Film Studies research, please help!

Discussion in 'After Hours Lounge (Off Topic)' started by Brent_H, Jan 20, 2005.

  1. Brent_H

    Brent_H Second Unit

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    Hey all...I have to do a 8-10 page paper comparing and contrasting two films made from the same literary source for my film studies class....For example, The Manchurian Candidate was made in 1962 then again in 2004 both based on the same novel. Something like that. But, it mussst be based on a book.
    I thought this would be the best place to come for ideas....so throw anything out y'all can think of!!

    thanks so much!
    Brent.
     
  2. Bill Williams

    Bill Williams Screenwriter

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    Here's some good comparisons:

    - The animated versions of "The Lord of the Rings" and "The Return of the King" with Peter Jackson's excellent trilogy, both adapted from the Tolkein books.
    - Kenneth Branagh's 4-hour version of "Hamlet" and the Franco Zeffirelli/Mel Gibson version from 1990, both taken from the original Shakespeare source. (Okay, so it was originally a play, and I cheated, but I got it!) [​IMG]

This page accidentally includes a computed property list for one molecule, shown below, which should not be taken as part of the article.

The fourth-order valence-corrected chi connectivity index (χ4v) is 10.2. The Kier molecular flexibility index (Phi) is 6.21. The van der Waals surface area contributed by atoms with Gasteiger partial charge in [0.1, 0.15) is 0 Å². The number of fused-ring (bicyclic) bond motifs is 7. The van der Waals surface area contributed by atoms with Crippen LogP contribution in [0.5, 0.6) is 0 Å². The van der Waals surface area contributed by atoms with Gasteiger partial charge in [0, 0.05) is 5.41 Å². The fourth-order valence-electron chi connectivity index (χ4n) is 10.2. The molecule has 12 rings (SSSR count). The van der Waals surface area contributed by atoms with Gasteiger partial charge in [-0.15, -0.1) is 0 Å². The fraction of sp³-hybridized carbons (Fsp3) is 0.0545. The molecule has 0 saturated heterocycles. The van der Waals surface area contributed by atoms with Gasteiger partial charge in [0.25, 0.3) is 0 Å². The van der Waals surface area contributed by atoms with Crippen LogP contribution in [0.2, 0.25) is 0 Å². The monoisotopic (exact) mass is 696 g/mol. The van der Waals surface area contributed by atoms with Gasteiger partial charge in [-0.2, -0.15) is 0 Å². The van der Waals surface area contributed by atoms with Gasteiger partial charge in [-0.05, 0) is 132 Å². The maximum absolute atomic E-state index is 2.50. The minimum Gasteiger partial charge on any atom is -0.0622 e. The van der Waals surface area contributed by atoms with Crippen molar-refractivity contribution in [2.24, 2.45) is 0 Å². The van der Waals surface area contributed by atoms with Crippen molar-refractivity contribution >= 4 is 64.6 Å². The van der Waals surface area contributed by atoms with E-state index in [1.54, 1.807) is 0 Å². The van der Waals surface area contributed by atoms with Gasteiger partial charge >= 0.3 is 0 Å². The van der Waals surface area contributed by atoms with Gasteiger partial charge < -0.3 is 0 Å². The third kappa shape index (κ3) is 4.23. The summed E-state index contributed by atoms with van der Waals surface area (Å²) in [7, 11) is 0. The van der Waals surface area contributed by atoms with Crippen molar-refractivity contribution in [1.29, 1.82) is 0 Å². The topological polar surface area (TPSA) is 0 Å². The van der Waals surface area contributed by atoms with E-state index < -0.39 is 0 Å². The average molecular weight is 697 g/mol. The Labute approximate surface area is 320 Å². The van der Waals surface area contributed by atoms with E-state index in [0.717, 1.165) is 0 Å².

- Likewise, "Romeo and Juliet", both the 1968 and the 1996 edition, both based on Shakespeare. (Again, I cheated, but I got it! lol!) [​IMG]
    - There have also been a couple of versions of "Wuthering Heights" adapted from Emily Bronte's novel, the more famous being the 1930's version with Laurence Olivier and Merle Oberon, though there was a later version produced.

    Those should give you some good examples. Good luck with your project!
     
  3. Elinor

    Elinor Supporting Actor

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    Pride and Prejudice (Jane Austen) A 1940 movie with Greer Garson and Laurence Olivier, and a BBC/A&E movie made in 1995.